"I believe we have to make a huge effort to preserve the Green Belt Land which gives enormous pleasure to visitors from our overcrowded towns in the South East and will continue to be treasured by future generations."

"Farmers who use the field have always said it is very productive land. It seems amazing to me that removing these fields from the protection of the Green Belt could even be considered. The price of wheat has doubled in the past year or so and farmers are being urged to grow more cereals."

"Village Developments' proposals are a purely opportunistic attempt to appropriate Green Belt for housing on a scale that would severely and permanently damage the character and environment of Oxted, putting excessive strain on local services and infrastructure. They should be rejected comprehensively."

"Some of us want to preserve the countryside we live in. We have taken a conscious decision to live here because it is quiet & rural. The fields around our villages and towns provide recreation for many of us with horses, dogs or just walkers. In plain we want to have our environment as it is ' not developed into a sprawl that links one village to the next."

"You may have a government requirement but Oxted cannot handle development on this scale and the use of land just for profit should not be permitted. I always understood that Green Belt was sacrosanct to prevent this kind of urban sprawl."

"How on earth would Surrey County Council deal with the sudden arrival of several hundred more children expecting to go to Oxted School when it can't afford one new building, let alone the new school that residents in the south of the district have been asking for, for years?"

"I moved from Orpington in Kent where new housing on this scale shrank secondary school catchment areas to less than a mile, forcing local children to travel long distances to find available school places."

"It certainly seems to me that there is an imbalance in the process with which you are involved where important local opinion is not given the prominence afforded to potential developers, who suddenly seem to be in the driving seat of an unseemly attempt to enrich themselves."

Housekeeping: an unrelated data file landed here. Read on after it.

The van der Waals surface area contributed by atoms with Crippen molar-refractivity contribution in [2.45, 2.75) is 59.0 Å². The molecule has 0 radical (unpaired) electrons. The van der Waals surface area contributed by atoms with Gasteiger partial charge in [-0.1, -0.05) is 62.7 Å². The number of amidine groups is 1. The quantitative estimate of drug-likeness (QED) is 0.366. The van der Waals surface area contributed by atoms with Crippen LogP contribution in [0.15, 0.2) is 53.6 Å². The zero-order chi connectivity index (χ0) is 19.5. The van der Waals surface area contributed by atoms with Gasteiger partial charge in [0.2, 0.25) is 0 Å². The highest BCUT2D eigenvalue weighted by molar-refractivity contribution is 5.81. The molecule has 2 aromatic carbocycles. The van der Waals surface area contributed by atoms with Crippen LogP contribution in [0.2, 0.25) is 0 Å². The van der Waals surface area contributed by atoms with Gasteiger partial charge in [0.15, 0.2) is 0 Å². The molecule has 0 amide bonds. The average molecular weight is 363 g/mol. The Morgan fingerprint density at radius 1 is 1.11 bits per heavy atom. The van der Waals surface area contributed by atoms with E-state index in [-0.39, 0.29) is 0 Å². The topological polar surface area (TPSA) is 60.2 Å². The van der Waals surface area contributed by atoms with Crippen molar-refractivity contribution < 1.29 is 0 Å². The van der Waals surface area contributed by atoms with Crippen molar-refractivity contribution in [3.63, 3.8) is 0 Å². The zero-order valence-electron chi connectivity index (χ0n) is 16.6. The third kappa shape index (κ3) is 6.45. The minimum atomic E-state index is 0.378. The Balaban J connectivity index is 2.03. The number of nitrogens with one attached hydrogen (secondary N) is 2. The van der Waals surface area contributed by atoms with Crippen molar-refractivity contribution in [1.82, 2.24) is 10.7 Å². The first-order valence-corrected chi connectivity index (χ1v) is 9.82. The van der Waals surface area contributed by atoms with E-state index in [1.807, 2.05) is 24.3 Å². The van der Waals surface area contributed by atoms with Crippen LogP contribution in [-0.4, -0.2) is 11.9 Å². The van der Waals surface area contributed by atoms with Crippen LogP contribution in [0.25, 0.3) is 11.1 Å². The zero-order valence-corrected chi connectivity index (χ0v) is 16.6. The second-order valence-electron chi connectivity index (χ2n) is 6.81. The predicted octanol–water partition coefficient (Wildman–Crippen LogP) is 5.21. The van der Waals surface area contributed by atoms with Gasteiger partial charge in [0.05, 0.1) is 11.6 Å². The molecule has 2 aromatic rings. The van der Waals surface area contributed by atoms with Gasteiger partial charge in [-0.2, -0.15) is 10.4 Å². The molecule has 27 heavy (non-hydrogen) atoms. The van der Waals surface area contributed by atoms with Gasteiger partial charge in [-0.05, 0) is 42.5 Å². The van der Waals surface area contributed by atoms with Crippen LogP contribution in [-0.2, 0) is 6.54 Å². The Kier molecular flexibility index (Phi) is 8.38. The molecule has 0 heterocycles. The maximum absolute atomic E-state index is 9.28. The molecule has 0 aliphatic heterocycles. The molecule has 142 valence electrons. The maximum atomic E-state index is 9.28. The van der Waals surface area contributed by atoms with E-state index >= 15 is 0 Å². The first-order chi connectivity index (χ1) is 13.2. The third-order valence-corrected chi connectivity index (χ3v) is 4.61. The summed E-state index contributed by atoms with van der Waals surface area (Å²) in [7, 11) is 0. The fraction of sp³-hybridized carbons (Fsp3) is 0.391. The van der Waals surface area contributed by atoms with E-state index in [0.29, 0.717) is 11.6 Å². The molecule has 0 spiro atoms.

"We are informed that there will be starter homes ' in the recent past these have been built in and around the area but have sadly been too expensive for local, lower paid people to afford."

"The gasholder site has stood unemployed for many years. There is a cost attached to its development but its location provides an opportunity to provide social affordable housing. Land restoration costs may make it less profitable for developers but that shouldn't be uppermost in our thoughts when seeking provision of affordable housing balanced against the other costs burdening the community as a whole."

"High-density residential use on these sites would manifestly constitute urban sprawl and seriously damage the physical integrity and character of Oxted as an urban settlement ' one of the town's attractive and highly valued features is the proximity of accessible Green Belt countryside to the town centre."

"The Green Belt provides an essential recreational area which is even more important, now that open spaces such as that which existed at Barnetts Shaw and Oxted Hospital have been developed with residential property. Also the extent of backland development now taking place reduces recreational areas in gardens and necessitates further the provision of more recreational space elsewhere."

"Every day throughout the year numerous walkers can be seen using the bridle path which runs across the centre of the field. Of course the path is also used regularly by riders from the nearby stables, and groups of hikers who have come down to Oxted by train to enjoy the surrouding countryside."

"Finally, I don't think we should be afraid of nymbyism. I am not. I don't want this development in my back yard because it is unsustainable and inappropriate."

"Green Belt areas were so designated to preserve areas of natural beauty, protect natural habitats and to maintain the essential integrity of the landscape. Today, protection of these areas is no less important, rather it is more so, as the drive to build new homes ramps up our carbon footprint and increases the likelihood of flood damage."

"The local residents do not want it! At the end of the day the council (and the Government) are elected to serve our interests not those of developers who are simply looking to make a quick "buck" and then leave the infrastructure issues they have created for others to try to resolve.'

"'..the people of Oxted have made their views known to you and therefore you have both been entrusted to protect the Green Belt and the sustainable future of the Oxted area, for its future generations."